What I don't understand is why Newsbusters (and by extension we at FR) have joined the Hypersensitivity Police by taking offense at the a) the phrase in the first place; b) the phrase used in the context it was, AND c) somehow linking it to "What Would Rush Do."
Silly, all the way around.
I understand that. Any conservative would have been reprimanded for saying this and would have been forced to give a public apology if he wanted to keep his job.
We all know that.
But it didn't happen. And it won't happen--unless somebody has an axe to grind with Berman.
As Rush would say: "This is a 'what-if'. I don't deal in 'what-ifs'.
I'm not passing judgment on Berman either, but I don't doubt that, given the phrase's history, many people continue to find it offensive.
If Berman yells out, "The sherrif is a-ne'er", then ping me.
according to the "Behind the Scenes" sportscenter show they do once a year, Berman's been at his gag for way more than 12 years. closer to 20, actually. He mentions starting it in the mid-80s.
Sounds like we largely agree. Still, I have a feeling Rush might find this story interesting, and it wouldn't surprise me if he mentions it on his show this week.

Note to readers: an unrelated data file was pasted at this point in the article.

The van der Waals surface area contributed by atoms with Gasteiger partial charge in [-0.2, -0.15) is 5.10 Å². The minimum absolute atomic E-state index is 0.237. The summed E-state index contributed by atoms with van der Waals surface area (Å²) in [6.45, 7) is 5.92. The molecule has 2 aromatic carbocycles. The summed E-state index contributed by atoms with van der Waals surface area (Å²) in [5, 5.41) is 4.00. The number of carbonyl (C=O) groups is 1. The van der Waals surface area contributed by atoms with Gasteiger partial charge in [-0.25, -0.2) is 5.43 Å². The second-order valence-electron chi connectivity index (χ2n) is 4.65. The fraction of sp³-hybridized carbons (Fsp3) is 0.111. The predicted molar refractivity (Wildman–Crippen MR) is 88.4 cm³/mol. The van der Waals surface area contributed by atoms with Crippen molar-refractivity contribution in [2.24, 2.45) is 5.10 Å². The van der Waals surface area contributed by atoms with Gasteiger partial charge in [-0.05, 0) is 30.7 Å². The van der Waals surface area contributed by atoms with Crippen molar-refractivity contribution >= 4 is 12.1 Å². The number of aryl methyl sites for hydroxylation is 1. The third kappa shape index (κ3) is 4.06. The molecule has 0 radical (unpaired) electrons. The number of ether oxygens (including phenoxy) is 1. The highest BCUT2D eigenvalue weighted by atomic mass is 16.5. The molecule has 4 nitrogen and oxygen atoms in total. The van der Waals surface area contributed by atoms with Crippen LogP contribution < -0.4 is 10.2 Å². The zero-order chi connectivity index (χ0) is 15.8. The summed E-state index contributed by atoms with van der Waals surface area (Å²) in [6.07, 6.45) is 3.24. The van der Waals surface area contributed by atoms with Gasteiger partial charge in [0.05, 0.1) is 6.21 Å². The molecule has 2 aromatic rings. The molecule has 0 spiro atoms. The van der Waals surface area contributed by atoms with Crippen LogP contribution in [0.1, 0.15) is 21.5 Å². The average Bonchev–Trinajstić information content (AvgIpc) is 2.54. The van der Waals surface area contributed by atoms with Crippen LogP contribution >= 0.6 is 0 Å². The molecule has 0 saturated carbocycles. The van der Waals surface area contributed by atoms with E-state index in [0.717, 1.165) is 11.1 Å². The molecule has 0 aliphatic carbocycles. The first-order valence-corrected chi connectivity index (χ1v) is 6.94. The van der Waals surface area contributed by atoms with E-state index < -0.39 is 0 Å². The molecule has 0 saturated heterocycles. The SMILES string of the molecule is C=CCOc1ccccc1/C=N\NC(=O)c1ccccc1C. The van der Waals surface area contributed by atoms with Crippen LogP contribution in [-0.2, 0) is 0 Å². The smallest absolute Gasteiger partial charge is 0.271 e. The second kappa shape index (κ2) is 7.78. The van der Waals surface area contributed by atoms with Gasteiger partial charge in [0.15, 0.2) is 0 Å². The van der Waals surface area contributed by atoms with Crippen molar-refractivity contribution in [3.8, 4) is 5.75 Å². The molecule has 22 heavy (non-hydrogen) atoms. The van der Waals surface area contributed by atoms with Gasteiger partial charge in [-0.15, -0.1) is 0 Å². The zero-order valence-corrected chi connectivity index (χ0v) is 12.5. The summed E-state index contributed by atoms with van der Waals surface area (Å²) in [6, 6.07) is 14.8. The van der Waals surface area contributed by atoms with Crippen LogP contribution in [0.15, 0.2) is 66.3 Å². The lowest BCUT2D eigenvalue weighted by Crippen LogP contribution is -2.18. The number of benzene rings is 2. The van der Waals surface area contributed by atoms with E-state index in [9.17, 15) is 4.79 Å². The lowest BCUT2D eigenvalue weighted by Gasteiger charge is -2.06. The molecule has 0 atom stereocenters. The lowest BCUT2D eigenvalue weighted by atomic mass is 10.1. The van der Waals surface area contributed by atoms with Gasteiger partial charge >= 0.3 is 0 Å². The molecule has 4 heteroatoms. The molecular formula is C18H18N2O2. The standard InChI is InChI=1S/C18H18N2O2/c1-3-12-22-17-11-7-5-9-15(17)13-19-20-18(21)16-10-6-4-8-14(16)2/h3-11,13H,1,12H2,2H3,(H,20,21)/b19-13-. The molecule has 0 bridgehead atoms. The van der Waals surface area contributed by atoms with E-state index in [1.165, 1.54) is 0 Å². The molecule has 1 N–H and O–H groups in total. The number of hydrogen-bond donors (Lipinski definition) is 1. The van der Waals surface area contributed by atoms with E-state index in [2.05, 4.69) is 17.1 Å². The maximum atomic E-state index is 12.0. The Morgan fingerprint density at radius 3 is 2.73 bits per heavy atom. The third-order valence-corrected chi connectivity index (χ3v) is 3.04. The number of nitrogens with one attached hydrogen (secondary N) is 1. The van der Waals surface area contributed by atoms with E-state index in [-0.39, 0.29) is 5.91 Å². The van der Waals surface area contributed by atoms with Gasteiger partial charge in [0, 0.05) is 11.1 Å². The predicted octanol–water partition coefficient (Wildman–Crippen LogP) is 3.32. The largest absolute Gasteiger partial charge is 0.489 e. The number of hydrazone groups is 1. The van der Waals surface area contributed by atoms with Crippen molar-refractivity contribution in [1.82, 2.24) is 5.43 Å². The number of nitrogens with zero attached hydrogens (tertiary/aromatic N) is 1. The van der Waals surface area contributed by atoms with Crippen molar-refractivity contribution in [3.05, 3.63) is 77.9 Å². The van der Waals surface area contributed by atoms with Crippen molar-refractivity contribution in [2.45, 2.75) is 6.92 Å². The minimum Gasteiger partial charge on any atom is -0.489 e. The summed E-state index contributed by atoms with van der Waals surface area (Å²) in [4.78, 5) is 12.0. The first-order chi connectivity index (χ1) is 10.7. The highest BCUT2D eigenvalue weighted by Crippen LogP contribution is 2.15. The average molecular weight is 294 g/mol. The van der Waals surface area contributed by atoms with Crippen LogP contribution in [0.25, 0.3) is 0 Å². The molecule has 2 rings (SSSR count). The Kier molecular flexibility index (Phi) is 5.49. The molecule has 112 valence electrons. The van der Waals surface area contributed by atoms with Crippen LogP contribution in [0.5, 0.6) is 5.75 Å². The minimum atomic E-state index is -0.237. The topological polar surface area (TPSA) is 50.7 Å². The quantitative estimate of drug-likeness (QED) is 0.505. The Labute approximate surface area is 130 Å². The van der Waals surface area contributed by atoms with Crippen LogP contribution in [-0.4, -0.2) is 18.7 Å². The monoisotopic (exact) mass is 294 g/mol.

I think I heard Buckwheat say it on The Little Rascals. Maybe not. No question it had a racial origin, however.
That would have been Alvin Garrett, and the "little bit of flack" he got resulted in his resigning from Monday Night Football.
I'm 43 years old and I never realized that this phrase was once considered racist. Then again, I never got the "Sambo" thing either.
It's been a good forty years now since racism was a major force in our society. I think it's time we all just learned to get over it.
Absolutely. I was just disagreeing with you on one point.
Happy New Year :)
Regardless, we can all agree that Berman sucks.
Oh yes. Definitely.
This has turned out to be one of the more interesting threads I've ever posted.